A large body of evidence shows that treatment with riboflavin in excess of nutritional requirements has very little toxicity either for experimental animals or for humans (Rivlin, 2006). There are no reports of riboflavin toxicity occuring in dogs and cats. Most data from rats suggest that dietary levels between 10 and 20 times the requirement (possibly 100 times) can be tolerated safely (NRC, 1987). Dogs are particularly tolerant to large doses of riboflavin. Dogs given a single oral dose of 2 g riboflavin per kg (0.91 g per lb) body weight showed no ill effects (Unna and Greslin, 1942). Similarly, four 10-week-old puppies were fed 25 mg riboflavin per kg (11.36 mg per lb) of body weight for five months; neither toxic signs nor pathological changes in the organs at necropsy were observed. It would appear that feeding levels 42,000 times the NRC requirements for dogs caused no adverse effects (Unna and Greslin, 1942).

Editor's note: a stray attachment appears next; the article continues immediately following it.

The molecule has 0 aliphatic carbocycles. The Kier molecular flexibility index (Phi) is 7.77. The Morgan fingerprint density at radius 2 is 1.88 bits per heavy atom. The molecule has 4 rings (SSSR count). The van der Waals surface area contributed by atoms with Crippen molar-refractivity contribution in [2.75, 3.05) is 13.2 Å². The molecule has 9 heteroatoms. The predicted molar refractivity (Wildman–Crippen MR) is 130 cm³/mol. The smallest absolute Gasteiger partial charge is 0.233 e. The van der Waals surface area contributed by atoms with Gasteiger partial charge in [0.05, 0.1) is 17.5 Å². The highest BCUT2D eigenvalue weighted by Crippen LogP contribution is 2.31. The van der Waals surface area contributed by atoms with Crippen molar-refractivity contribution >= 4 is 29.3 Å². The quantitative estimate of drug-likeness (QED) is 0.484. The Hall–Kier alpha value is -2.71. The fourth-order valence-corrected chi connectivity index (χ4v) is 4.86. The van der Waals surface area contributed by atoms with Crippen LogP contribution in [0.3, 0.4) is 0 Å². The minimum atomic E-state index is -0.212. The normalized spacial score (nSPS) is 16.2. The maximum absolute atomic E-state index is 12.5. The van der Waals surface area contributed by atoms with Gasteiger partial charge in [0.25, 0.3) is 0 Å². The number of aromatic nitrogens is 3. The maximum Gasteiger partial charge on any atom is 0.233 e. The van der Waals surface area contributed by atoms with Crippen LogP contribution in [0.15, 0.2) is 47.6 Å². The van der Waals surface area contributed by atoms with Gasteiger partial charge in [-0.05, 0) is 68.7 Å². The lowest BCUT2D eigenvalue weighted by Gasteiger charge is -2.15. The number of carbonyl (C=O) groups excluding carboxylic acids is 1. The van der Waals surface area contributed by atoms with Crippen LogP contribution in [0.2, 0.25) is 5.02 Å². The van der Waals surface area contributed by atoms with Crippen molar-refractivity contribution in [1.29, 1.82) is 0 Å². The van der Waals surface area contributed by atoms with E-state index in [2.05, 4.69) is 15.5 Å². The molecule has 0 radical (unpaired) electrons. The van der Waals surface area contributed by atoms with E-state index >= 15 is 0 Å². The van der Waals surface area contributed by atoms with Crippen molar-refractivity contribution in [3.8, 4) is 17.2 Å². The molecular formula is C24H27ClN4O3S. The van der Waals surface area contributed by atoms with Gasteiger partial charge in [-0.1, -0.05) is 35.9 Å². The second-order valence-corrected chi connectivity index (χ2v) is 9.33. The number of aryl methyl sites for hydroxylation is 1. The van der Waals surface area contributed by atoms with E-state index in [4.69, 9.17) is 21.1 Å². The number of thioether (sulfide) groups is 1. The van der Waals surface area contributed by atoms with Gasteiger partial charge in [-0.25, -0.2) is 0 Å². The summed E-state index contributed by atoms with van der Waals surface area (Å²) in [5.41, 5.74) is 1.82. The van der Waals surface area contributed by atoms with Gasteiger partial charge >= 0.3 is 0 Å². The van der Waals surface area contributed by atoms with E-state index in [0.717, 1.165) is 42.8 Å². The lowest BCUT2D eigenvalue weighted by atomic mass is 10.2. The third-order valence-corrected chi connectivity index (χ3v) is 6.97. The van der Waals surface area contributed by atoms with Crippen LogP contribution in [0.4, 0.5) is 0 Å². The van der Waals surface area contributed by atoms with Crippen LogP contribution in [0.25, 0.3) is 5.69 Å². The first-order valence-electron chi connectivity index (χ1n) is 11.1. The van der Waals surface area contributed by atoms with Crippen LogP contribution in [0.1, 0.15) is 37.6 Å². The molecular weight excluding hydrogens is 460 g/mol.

When massive amounts of riboflavin are administered orally, only a small fraction of the dose is absorbed, the remainder is excreted in the feces. Lack of toxicity is probably due to the fact that the transport system necessary for the absorption of riboflavin across the gastrointestinal mucosa becomes saturated, limiting riboflavin absorption (Christensen, 1973). Also, capacity of the tissues to store riboflavin and its coenzyme derivatives appears to be limited when excessive amounts are administered.
Ask a question about our products & solutions or subscribe to our newsletter..